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The Big Agnes Fly Creek UL2 in front of its heavier competitors
Credit: Max Neale
Best Application
Lightweight backpacking.

Value
The Fly Creek has been around for a while and can be found for less than its $350 retail price. The tent is a reasonable value- see our Price versus Value Chart for details. If ultralight backpacking is your objective we strongly encourage you to consider an ultralight tent, the Terra Nova Solar Photon 2, or Tarptent Double Rainbow.

Other Versions and Accessories
There are five versions of this tent:
The Big Agnes Fly Creek UL1, $330, is the little brother of the Fly Creek UL2 and the smallest of the four tents in this series. This tent is also available in a three and four person version, the Big Agnes Fly Creek UL3, $450 and the Big Agnes Fly Creek UL4, $500.

You can purchase a footprint for this tent, the Fly Creek UL2 Footprint, $60, as well as the Fly Creek UL1 Footprint, $50, the Fly Creek UL3 Footprint, $60, and the Fly Creek UL4 Footprint, $80.

Chris McNamara and Max Neale

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OutdoorGearLab Member Reviews


Most recent review: June 16, 2014
Summary of All Ratings

OutdoorGearLab Editors' Rating:   
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 (5.0)
Average Customer Rating:   
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 (4.6)

100% of 7 reviewers recommend it
Rating Distribution
8 Total Ratings
5 star: 63%  (5)
4 star: 38%  (3)
3 star: 0%  (0)
2 star: 0%  (0)
1 star: 0%  (0)
Sort 7 member reviews by: Most Recent | Most Helpful
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   Jun 16, 2014 - 02:25pm
dkeg · Mountain Biker · Maryland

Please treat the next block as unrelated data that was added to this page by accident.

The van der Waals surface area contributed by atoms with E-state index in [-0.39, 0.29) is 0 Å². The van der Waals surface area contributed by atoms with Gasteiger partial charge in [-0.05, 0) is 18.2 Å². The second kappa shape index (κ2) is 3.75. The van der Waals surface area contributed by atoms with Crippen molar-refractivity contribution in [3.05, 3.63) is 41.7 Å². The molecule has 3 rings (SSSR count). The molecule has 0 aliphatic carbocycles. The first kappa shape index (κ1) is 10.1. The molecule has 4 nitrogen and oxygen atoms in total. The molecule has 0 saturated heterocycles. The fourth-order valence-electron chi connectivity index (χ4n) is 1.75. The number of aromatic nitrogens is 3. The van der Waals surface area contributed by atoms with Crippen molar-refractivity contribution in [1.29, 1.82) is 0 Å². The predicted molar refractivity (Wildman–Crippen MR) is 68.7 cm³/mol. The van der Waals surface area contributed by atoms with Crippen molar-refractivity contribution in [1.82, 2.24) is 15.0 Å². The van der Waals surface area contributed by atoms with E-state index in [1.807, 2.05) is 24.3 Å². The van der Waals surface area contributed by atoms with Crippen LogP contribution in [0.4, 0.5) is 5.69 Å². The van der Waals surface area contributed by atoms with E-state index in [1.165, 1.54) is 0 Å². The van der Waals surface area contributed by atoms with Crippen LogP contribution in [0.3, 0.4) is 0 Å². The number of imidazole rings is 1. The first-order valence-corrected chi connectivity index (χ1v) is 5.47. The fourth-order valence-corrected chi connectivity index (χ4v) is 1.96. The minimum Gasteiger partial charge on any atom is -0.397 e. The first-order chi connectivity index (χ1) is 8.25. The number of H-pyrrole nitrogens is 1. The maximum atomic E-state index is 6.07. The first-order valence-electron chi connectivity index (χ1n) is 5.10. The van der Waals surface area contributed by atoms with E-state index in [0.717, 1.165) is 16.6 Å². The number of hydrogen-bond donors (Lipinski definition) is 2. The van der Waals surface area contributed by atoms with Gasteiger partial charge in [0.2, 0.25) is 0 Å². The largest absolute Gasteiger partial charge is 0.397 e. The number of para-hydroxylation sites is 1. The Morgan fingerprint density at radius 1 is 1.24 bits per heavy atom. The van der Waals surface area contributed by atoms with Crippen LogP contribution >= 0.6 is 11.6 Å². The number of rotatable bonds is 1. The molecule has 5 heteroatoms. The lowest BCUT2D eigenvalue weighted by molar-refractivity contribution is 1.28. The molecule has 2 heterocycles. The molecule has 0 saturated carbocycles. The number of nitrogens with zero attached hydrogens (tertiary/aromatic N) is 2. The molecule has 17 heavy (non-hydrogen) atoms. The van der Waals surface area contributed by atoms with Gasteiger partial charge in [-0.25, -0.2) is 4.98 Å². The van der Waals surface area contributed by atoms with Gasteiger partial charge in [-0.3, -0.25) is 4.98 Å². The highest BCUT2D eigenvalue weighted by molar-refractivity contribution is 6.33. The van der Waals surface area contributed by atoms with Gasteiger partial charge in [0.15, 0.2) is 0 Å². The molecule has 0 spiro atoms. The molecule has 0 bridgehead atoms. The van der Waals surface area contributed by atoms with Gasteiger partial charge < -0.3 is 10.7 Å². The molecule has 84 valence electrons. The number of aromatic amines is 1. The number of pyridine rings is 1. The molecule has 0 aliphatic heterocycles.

I have used this tent for a little more then a year now. Mainly for weekend backpacking and bicycle touring. 1 to 2 nights moving between campsites. I have used it about 15 times. I bought it mainly for it's light weight, pack size and personal recommendation.

What I have seen is, this is a great good weather tent. Light weight, packs small and easy set up. It is not roomy for 2 people, good for one person. I mainly use it with my sons. So it is no big deal since they are smaller. As for durability, I know it is a light weight tent, so I care for it that way. I have had no problems with it holding too my trips so far. As for being sturdy in bad weather, as I said it is a great good weather tent. I have had it in rain with no issues. I have not had it in heavy Southeast summer thunderstorms. Also, I have not had it in heavy winds yet. But I am a little concerned about that. The sides move a bit in lighter winds (10 to 15 MPH).

Bottom line: if weight and pack size is your main concern and you mainly camp in good weather with occasional light to medium rain. Then this tent is a good choice. If high winds are a concern, I really can't tell you anything.

Bottom Line: Yes, I would recommend this product to a friend.
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   Jan 22, 2013 - 10:39am
simply_light · Backpacker · Midwest, Indiana
Good for its purpose. Not super Ultralight, but getting there.

I've tested most of the Big Agnes lightweight series of tents and this fell in line with the rest.

Pro's

Lightweight
Easy to Set Up

Now the cons.

Never been a big fan of front entry tents. I find it harder to get into than side entry.

My biggest issue is that it is Not Truly Free Standing - Big Agnes uses a tent pole that y's at one end only. So, the front of the tent is free standing, but the back needs to be staked out to achieve maximum floor space. Most times, we all have tent stakes with us, but there are a few times were stakes were not needed or able to be used and adding an ounce or two to make the pole "y" at both ends would be an acceptable trade off for me.

Jared M. Baker
Simply Light Designs

Bottom Line: Yes, I would recommend this product to a friend.
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   Dec 10, 2012 - 02:55pm
Knarfster · Backpacker · Phoenix, AZ
Seriously? this site will review esoteric cottage industry bags, but only stick to commercial store front brands for tents? Lame.

This is a light tent, and therefore it costs more. It is more durable than people think, especially if you don't abuse your gear. but some les expensive light alternatives look to someone like tarptent, they even have free standing 4 season tents that are lighter and less expensive than many reviewed here.

Bottom Line: Yes, I would recommend this product to a friend.